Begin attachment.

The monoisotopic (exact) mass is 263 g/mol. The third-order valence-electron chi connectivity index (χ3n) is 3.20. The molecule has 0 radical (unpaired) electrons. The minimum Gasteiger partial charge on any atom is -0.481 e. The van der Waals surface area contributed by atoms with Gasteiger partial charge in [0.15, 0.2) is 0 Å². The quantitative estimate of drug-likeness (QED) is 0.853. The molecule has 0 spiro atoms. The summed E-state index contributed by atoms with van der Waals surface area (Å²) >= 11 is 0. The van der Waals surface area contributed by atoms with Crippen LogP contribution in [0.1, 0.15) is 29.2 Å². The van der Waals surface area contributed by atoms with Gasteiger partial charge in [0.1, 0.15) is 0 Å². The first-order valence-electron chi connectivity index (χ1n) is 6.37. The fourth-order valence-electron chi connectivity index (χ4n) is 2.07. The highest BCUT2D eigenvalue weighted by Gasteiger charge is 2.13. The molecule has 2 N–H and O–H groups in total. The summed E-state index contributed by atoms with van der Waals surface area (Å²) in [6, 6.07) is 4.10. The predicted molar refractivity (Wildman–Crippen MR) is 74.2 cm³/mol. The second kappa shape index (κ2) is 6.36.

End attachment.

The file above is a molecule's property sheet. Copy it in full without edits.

The monoisotopic (exact) mass is 263 g/mol. The third-order valence-electron chi connectivity index (χ3n) is 3.20. The molecule has 0 radical (unpaired) electrons. The minimum Gasteiger partial charge on any atom is -0.481 e. The van der Waals surface area contributed by atoms with Gasteiger partial charge in [0.15, 0.2) is 0 Å². The quantitative estimate of drug-likeness (QED) is 0.853. The molecule has 0 spiro atoms. The summed E-state index contributed by atoms with van der Waals surface area (Å²) >= 11 is 0. The van der Waals surface area contributed by atoms with Crippen LogP contribution in [0.1, 0.15) is 29.2 Å². The van der Waals surface area contributed by atoms with Gasteiger partial charge in [0.1, 0.15) is 0 Å². The first-order valence-electron chi connectivity index (χ1n) is 6.37. The fourth-order valence-electron chi connectivity index (χ4n) is 2.07. The highest BCUT2D eigenvalue weighted by Gasteiger charge is 2.13. The molecule has 2 N–H and O–H groups in total. The summed E-state index contributed by atoms with van der Waals surface area (Å²) in [6, 6.07) is 4.10. The predicted molar refractivity (Wildman–Crippen MR) is 74.2 cm³/mol. The second kappa shape index (κ2) is 6.36.